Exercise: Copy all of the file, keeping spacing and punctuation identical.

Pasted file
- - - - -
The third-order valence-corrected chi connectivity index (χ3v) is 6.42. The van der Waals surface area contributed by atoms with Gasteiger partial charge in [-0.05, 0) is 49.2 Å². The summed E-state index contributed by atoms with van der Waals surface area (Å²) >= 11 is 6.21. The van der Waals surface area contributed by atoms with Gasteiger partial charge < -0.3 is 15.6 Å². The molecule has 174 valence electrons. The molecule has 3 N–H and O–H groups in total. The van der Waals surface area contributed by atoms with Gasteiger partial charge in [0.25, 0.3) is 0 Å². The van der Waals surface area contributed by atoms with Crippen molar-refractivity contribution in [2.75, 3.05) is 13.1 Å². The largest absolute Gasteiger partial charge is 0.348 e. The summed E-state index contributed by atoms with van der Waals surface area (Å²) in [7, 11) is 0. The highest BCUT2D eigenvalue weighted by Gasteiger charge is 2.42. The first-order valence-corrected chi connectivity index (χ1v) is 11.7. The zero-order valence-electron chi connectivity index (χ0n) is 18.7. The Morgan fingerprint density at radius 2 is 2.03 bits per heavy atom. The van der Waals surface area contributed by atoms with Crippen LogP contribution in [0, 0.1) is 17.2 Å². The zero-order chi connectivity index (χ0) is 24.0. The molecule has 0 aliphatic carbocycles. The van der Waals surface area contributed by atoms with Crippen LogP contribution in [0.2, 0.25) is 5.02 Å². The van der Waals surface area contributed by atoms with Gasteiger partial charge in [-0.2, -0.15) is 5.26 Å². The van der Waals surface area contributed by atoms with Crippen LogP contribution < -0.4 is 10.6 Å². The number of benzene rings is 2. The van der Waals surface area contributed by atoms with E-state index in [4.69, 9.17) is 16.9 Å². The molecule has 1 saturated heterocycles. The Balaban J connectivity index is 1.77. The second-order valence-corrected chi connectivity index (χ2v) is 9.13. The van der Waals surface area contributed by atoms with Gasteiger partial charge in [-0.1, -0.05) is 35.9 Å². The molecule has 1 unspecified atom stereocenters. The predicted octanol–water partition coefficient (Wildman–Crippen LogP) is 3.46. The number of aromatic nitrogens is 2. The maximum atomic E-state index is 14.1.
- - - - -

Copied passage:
The third-order valence-corrected chi connectivity index (χ3v) is 6.42. The van der Waals surface area contributed by atoms with Gasteiger partial charge in [-0.05, 0) is 49.2 Å². The summed E-state index contributed by atoms with van der Waals surface area (Å²) >= 11 is 6.21. The van der Waals surface area contributed by atoms with Gasteiger partial charge < -0.3 is 15.6 Å². The molecule has 174 valence electrons. The molecule has 3 N–H and O–H groups in total. The van der Waals surface area contributed by atoms with Gasteiger partial charge in [0.25, 0.3) is 0 Å². The van der Waals surface area contributed by atoms with Crippen molar-refractivity contribution in [2.75, 3.05) is 13.1 Å². The largest absolute Gasteiger partial charge is 0.348 e. The summed E-state index contributed by atoms with van der Waals surface area (Å²) in [7, 11) is 0. The highest BCUT2D eigenvalue weighted by Gasteiger charge is 2.42. The first-order valence-corrected chi connectivity index (χ1v) is 11.7. The zero-order valence-electron chi connectivity index (χ0n) is 18.7. The Morgan fingerprint density at radius 2 is 2.03 bits per heavy atom. The van der Waals surface area contributed by atoms with Crippen LogP contribution in [0, 0.1) is 17.2 Å². The zero-order chi connectivity index (χ0) is 24.0. The molecule has 0 aliphatic carbocycles. The van der Waals surface area contributed by atoms with Crippen LogP contribution in [0.2, 0.25) is 5.02 Å². The van der Waals surface area contributed by atoms with Gasteiger partial charge in [-0.2, -0.15) is 5.26 Å². The van der Waals surface area contributed by atoms with Crippen LogP contribution < -0.4 is 10.6 Å². The number of benzene rings is 2. The van der Waals surface area contributed by atoms with E-state index in [4.69, 9.17) is 16.9 Å². The molecule has 1 saturated heterocycles. The Balaban J connectivity index is 1.77. The second-order valence-corrected chi connectivity index (χ2v) is 9.13. The van der Waals surface area contributed by atoms with Gasteiger partial charge in [-0.1, -0.05) is 35.9 Å². The molecule has 1 unspecified atom stereocenters. The predicted octanol–water partition coefficient (Wildman–Crippen LogP) is 3.46. The number of aromatic nitrogens is 2. The maximum atomic E-state index is 14.1.